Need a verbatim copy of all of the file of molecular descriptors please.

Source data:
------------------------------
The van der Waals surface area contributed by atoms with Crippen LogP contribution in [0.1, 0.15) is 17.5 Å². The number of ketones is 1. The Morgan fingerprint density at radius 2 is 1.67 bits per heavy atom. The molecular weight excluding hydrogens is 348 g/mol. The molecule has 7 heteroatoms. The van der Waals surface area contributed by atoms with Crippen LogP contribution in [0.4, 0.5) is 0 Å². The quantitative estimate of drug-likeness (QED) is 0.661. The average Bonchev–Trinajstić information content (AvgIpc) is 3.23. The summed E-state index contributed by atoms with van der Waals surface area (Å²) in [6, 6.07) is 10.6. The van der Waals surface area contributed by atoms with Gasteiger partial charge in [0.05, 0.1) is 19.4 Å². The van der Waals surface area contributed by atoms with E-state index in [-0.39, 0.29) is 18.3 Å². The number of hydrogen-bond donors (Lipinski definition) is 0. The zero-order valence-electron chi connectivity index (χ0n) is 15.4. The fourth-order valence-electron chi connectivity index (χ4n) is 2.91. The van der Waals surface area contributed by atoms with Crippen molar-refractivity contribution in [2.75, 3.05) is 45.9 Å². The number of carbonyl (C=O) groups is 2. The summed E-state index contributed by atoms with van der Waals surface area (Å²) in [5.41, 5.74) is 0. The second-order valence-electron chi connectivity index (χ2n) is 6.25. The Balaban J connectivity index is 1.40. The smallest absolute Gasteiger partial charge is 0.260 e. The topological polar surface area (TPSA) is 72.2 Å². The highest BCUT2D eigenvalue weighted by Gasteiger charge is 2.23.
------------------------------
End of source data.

The van der Waals surface area contributed by atoms with Crippen LogP contribution in [0.1, 0.15) is 17.5 Å². The number of ketones is 1. The Morgan fingerprint density at radius 2 is 1.67 bits per heavy atom. The molecular weight excluding hydrogens is 348 g/mol. The molecule has 7 heteroatoms. The van der Waals surface area contributed by atoms with Crippen LogP contribution in [0.4, 0.5) is 0 Å². The quantitative estimate of drug-likeness (QED) is 0.661. The average Bonchev–Trinajstić information content (AvgIpc) is 3.23. The summed E-state index contributed by atoms with van der Waals surface area (Å²) in [6, 6.07) is 10.6. The van der Waals surface area contributed by atoms with Gasteiger partial charge in [0.05, 0.1) is 19.4 Å². The van der Waals surface area contributed by atoms with E-state index in [-0.39, 0.29) is 18.3 Å². The number of hydrogen-bond donors (Lipinski definition) is 0. The zero-order valence-electron chi connectivity index (χ0n) is 15.4. The fourth-order valence-electron chi connectivity index (χ4n) is 2.91. The van der Waals surface area contributed by atoms with Crippen molar-refractivity contribution in [2.75, 3.05) is 45.9 Å². The number of carbonyl (C=O) groups is 2. The summed E-state index contributed by atoms with van der Waals surface area (Å²) in [5.41, 5.74) is 0. The second-order valence-electron chi connectivity index (χ2n) is 6.25. The Balaban J connectivity index is 1.40. The smallest absolute Gasteiger partial charge is 0.260 e. The topological polar surface area (TPSA) is 72.2 Å². The highest BCUT2D eigenvalue weighted by Gasteiger charge is 2.23.